Monday, April 02, 2012

News---Central Virginia Battlefields Trust Buys 13 Acres Of Jackson's Chancellorsville Assault Path

Flank-attack Land Acquisition ‘Spectacular Preservation Achievement’, Clint Schemmer, April 3, 2012

A Virginia nonprofit has just acquired a pivotal piece of the Chancellorsville battlefield where Confederate Lt. Gen. Thomas J. “Stonewall” Jackson gained his greatest fame. The Central Virginia Battlefields Trust closed Friday on purchase of what people locally call “the Castle” or “Stars and Bars,” after the castle-shaped curio shop that has stood for decades beside State Route 3. Civil War historian Robert K. Krick said its acquisition is “a spectacular preservation achievement—the most important CVBT accomplishment in many years.”

The 13 acres bought from Spotsylvania County resident Brenda Partain lie between Route 3 (the Orange Turnpike, historically) and Orange Plank Road, near the center of the flank-attack area. It fronts on both roads near their intersection, and includes commercially zoned land. The CVBT has agreed to pay $475,000 for the land. That includes a 8,000-square-foot building that formerly housed the family’s military surplus and Civil War relic business, which will be demolished, said CVBT president Mike Stevens of Fredericksburg. The tract is assessed at about $650,000. Preservation of the site, in the midst of the Jackson flank-attack area, will do much to ensure survival of the battle’s historic setting, Krick said. “Future generations will find the scene much as it looked in 1863, rather than covered with asphalt, nacho stands and petroleum pumps,” he said.

Krick, an author who was chief historian of Fredericksburg and Spotsylvania National Military Park for 31 years, serves on the CVBT board of directors. “Because of its crucial historical nature, and the extent of its road frontage on a prominent thoroughfare, the Partain Tract surely is one of the half-dozen most important preservation targets on the battlefields around Fredericksburg,” he said.

Jackson’s flank attack—which Krick and other historians say was Gen. Robert E. Lee’s greatest victory—swept the Union army from both sides of the turnpike. Racing east, his Confederates used the road to form their units and advance, Krick said. Today, the best-known part of the flank-attack area is an open, 80-acre sweep owned by the National Park Service north of Route 3 just to the west of the Partain site. Park visitors regularly seek out that land, and park historians lead public tours there. But historically, the south side of the turnpike is just as important as the north side, Krick said. Jackson’s troops advanced on both sides of the road, with a front that was initially two miles wide. “That’s what made it—together, of course, with surprise—so devastating and successful,” Krick said in an interview Friday.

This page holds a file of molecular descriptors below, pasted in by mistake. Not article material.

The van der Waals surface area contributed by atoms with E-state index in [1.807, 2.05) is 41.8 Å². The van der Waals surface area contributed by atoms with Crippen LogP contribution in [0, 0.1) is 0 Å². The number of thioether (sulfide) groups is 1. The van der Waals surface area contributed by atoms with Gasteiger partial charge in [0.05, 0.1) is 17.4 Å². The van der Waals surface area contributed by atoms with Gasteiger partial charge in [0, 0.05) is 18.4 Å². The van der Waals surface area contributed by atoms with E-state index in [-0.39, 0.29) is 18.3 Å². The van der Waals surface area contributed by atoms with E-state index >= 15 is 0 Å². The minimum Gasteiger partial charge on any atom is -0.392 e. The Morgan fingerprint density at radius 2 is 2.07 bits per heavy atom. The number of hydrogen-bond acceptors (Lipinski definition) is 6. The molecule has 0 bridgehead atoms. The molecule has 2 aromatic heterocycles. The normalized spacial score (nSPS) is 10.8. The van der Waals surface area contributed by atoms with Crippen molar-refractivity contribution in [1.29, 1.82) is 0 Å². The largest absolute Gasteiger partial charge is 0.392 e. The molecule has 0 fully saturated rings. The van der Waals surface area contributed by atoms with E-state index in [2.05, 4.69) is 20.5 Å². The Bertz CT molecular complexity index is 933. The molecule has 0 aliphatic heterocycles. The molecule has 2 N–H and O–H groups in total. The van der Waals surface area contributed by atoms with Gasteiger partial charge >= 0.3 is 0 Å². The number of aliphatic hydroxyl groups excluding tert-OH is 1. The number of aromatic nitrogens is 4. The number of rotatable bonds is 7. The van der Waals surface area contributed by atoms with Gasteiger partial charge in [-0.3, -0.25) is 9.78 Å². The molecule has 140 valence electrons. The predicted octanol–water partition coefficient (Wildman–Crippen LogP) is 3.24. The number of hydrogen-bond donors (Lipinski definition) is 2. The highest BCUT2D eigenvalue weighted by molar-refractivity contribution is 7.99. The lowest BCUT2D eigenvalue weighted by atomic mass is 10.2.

But “precious little” land has been saved on the south side of Route 3, Krick said. The Partain Tract is just east of the site of the Talley House, a battle landmark. A few hundreds yards to the west, Krick said, the sturdy Georgia brigade under Gen. George Doles—its left anchored on the turnpike—hit the flank of the Union 11th Corps. Doles’s men hurried past the Talley House, scrambling on toward the turnpike’s intersection with the Orange Plank Road.

The new CVBT tract encompasses most of the highway’s south shoulder from the Talley House to Orange Plank Road (State Route 603). Wilderness Church stands just across the turnpike from that crossroads. The church’s eastern boundary adjoins the Wagner Tract, saved recently by the Civil War Trust. CVBT already owns more than 45 acres near the Partain Tract, for a total of 58 acres—“a significant portion” of the flank-attack area south of Route 3, said its president, Stevens.

The Virginia trust had eyed the Partain Tract, as a kind of keystone opposite the Park Service land, for many years, said Jerry Brent, the trust’s executive director. Fredericksburg businessman Johnny Mitchell was “the key player” in approaching Partain and getting her nod to sell the property to CVBT, Brent said. “This was the longest marathon, the longest negotiation, I’ve ever run in the preservation business,” Mitchell said Friday. “I had a burning desire to keep going, long after I should have given up—and that was true of the landowner, too.”

When negotiations stalled last fall, Brent picked up the ball and saw the deal through. Local attorneys Kevin Jones and Jim Pates, a CVBT board member, did the legal work pro bono. Jackson’s flank attack on the evening of May 2, 1863, was the last military maneuver of his storied career. The commander Lee called “my right arm” was mortally wounded by friendly fire a little ways to the east as he reconnoitered in the moonlight, eager to keep pressing the attack and crush Union Gen. Joseph Hooker’s army.

The CVBT will be raising private donations for the purchase. Money from the Civil War Trust, a generous CVBT member, and federal and state matching grants will help cover some of the cost, Stevens said. Every dollar someone contributes now will be multiplied by $7 from those other sources, providing “a big bang for the buck,” he said. Eventually, the two trusts hope their land will become part of the park, which might require Congress to adjust the park boundary. As recently as 1989, the National Park Service owned no acreage in the flank-attack area, Krick said.

Text and Top Image Source:

Second Image Source: Charles Hoffman, Painter

No comments: